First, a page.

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How Twitter Is Enabling the Online Abuse of People With Down Syndrome

Dear Twitter,

I write as the mother of a little girl with Down syndrome. My name is Rachel, my daughter is Betsy.

I am going to be blunt. Twitter is not doing enough to curtail the use of abusive language around Down syndrome on their platform. Condoning use of jokes about the condition, comments about the worthiness or right to life of people with the condition and even allowing accounts that mock the condition is unacceptable. It is discriminatory, prejudiced, irresponsible and dangerous. The onslaught of offensive material has become more prevalent during COVID-19 as people “joke” about having “Lock Down Syndrome” and are using it as an insult and a derogatory slur on people with Down syndrome.

The plethora of offensive material on the platform is truly astounding. Every day I search for “Down syndrome” on Twitter and I scroll through the previous 24-hour swamp of derogatory comments, discrimination and prejudice. I screenshot and save examples. I report every comment I see. And the next day, it is no better. Twitter, you need to make an attempt to curtail this vile spread of hostility towards people with Down syndrome, like my daughter.

Tweet with offensive comments about Down syndrome.

Maybe you think it’s not important enough to do anything about? Maybe you think anyone taking offense is being over-sensitive? Maybe you have just used the word “snowflake?”

We all know what Down syndrome is, don’t we? Incorrect. What you think you know about Down syndrome comes from a world steeped in prejudice towards people with the condition. Historically, people with Down syndrome were treated as less than human. Placed in institutions. Ridiculed. Referred to as “Down syndrome people” or words that are so dehumanizing and offensive I refuse to repeat them. But things are different now, aren’t they?

To some extent they are. People with Down syndrome now have the same right to an education and healthcare, which, unsurprisingly, means people with the condition have a better quality of life now. This is a massive improvement, but in lots of ways, deep-seated prejudice is still evident in our communities. And Twitter gives them license to promote their prejudice.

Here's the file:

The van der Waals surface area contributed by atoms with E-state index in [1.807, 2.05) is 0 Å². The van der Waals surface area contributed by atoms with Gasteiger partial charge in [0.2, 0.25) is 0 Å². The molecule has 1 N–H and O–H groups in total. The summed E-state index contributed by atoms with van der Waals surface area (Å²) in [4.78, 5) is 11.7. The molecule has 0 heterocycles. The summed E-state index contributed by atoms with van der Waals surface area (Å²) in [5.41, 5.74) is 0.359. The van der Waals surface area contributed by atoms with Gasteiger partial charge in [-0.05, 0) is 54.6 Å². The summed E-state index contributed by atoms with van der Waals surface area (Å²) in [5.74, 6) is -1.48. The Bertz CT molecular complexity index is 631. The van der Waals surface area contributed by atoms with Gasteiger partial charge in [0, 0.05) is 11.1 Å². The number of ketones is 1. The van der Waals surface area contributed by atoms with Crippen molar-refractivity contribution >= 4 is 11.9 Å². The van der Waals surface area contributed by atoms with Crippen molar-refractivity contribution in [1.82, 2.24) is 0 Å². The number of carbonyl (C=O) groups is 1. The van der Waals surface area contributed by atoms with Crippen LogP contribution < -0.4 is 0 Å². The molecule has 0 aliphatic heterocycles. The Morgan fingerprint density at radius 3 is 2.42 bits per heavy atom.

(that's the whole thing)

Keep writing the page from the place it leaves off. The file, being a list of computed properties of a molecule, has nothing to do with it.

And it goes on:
Tweet with offensive comments about Down syndrome.

By giving a platform to people who seek to dehumanize, ridicule and abuse people with Down syndrome, they are not only normalizing this derogatory treatment but encouraging and promoting it. Hate crimes against people with disabilities are on the rise in the U.K.

Something is a disability hate incident if the victim or anyone else thinks it was carried out because of hostility or prejudice against disabled people. As the mother of a child with Down syndrome, I can categorically state that the abuse towards people with my daughter’s condition Twitter allows to be promoted on their platform is motivated by prejudice.

Moreover, online abuse is categorized as a hate crime under U.K. law. Disability hate incidents can take many forms including verbal and physical abuse, teasing, bullying, threatening behavior, online abuse, threatening or insulting texts and damage to property. It can be a one-off incident or part of an ongoing campaign of harassment or intimidation. Twitter is giving an open arena for this.

Why is abusive language towards people with Down syndrome tolerated on Twitter?

What is being done to prevent the hate and hostility towards people with Down syndrome on Twitter?

Who monitors Twitter to ensure the law is being upheld on the platform?

Has any investment into strategies to safeguard people with learning disabilities been made?

When can people with Down syndrome and their loved ones be able to use Twitter without sustaining psychological damage from the hostility circulating?

When is Twitter going to take responsibility for the role it plays in giving a platform for hostility towards people with Down syndrome that leads to hate crime?

Social media should be a safe place for people with Down syndrome and their families to socialize. We should feel comfortable being who we are without being subjected to hostility. We should not have to spend hours reporting hate speech, only to see another barrage the next day.

Twitter, you are letting us down.

We look forward to your response.

Rachel & Betsy